Beach volleyball drills that will increase your game speed

 

We also run beach volleyball classes, private lessons and training camps for adults and juniors at VolleyCamp in Hermosa Beach, CA. We are in the Beach Cities between Manhattan Beach and Redondo Beach. We run volleyball vacations right here in Los Angeles but we also take our players on awesome volleyball trips to exotic locations. We can even run beach volleyball clinics for your group, club or team in your hometown! Send an email to [email protected]

Why is speed so important to a beach volleyball player?

Speed, in some way, shape, or form, is crucial to almost every sport and beach volleyball is no different. There are different types of speed. Gymnasts need to have speed to perform multiple flips. Baseball players need straightaway speed to pursue a fly ball or get to first. Most volleyball training programs neglect to incorporate speed exercises in their workouts and that is a huge mistake!

Meanwhile, our 60 day strength and conditioning program, tailored specifically for beach volleyball players, covers everything you need to know to jump higher, hit harder, and run faster. 

Beach volleyball players need to train for speed more than indoor volleyball players because when it comes to defense and setting transition balls, we have to cover bigger distances. Defenders in beach volleyball have to cover 26 feet from sideline to sideline. We need substantial lateral speed but we also need the arm speed to spike harder. In this article, we are going to give you some speed drills for beach volleyball players.

Speed will undoubtedly help you dig more balls on defense. Strong, powerful legs with good sprint mechanics means you'll be covering the whole court in less time. Our speed workouts for volleyball will also help you set more balls cleanly. If you can react and run to your partner's digs with more efficiency, there is no doubt that you are going to be able to set better and therefore, win more points. 

Most people don’t know that speed exercises also help you jump higher. When you train using plyometrics drills that increase leg strength and power, those increases will show in your vertical leap. Beach volleyball players who can run fast can usually jump high and vice versa. Every step during a sprint for elite runners actually produces a force of about five times that person’s body weight. When our legs train to produce that much force, we are going to be faster, we are going to jump higher and we are going to be all around better athletes.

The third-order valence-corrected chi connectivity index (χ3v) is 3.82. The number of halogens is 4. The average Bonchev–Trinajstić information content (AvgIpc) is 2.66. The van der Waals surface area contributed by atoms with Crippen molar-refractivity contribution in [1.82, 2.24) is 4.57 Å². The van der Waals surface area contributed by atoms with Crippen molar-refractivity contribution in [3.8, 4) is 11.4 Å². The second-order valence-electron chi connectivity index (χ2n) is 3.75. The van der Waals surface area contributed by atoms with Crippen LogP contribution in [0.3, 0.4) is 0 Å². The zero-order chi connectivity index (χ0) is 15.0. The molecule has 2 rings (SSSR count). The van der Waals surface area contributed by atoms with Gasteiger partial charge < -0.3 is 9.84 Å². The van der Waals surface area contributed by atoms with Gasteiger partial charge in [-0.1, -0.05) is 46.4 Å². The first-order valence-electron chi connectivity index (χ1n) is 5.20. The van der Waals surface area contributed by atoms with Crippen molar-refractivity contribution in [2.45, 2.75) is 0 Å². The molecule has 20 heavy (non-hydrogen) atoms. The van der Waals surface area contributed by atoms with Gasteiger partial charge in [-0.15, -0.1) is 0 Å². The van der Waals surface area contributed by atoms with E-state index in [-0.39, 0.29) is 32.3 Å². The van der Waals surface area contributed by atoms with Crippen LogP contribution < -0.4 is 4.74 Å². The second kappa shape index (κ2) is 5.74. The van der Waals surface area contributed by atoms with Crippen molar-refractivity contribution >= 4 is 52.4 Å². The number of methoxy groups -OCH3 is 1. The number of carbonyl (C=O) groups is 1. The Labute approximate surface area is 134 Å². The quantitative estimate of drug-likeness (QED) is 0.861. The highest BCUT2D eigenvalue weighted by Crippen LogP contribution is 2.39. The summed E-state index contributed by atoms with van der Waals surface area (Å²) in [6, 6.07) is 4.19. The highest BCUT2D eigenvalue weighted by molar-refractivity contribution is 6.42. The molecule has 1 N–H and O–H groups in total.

All this being said, we have to remember that we need to train specifically for our sport of beach volleyball if we want to become better beach volleyball players. Have you ever seen a volleyball player sprint for 100 or even 40 yards in a match? No. We don’t have much use for any speed beyond the first 6 steps and usually we don’t need it for more than four steps.

Every defender in the world should be able cover a beach volleyball court in two steps and a dive. We only see the necessity for speed beyond three steps when we are chasing down a wild dig. Even then, no one is going to be running more than 50 feet to pursue a ball in a volleyball match. Since we know beach volleyball players don’t need to be fast over long distances, we don’t have any need to learn or train technique for maintaining max velocity. We only need to train our acceleration mechanics for short distances.

Acceleration or first step quickness requires a hard forward lean, a rigid core and strong piston like steps. Running tall is the death of acceleration, especially for beach volleyball players who have to be low at the end of most pursuits anyway. Defenders have to end their runs in dives and if a setter can get to a ball on his or her feet, they are going to need significant depth and knee bend to execute the set.

Beach volleyball players do not run tall. 

Beach volleyball players also have to train to accelerate in all directions. We are almost never facing our line of acceleration. First, you have to turn or pivot slightly to get on the right pursuit angle and then you have to be fast. Often, you’ll need to adjust your line while running because of wind and spin adjustments. A forward facing start position and long straight lines will not serve a volleyball player as well as short bursts of speed in multiple directions.

Speed, as the saying goes, kills. In some sports, that's a bit of hyperbole. In beach volleyball, it's literal: Speed will get you kills. 

Check out a few of our favorite exercises that we pulled directly from Jump Higher, Hit Harder, Move Faster - The 60 Day Strength & Conditioning Plan for Beach Volleyball.

 

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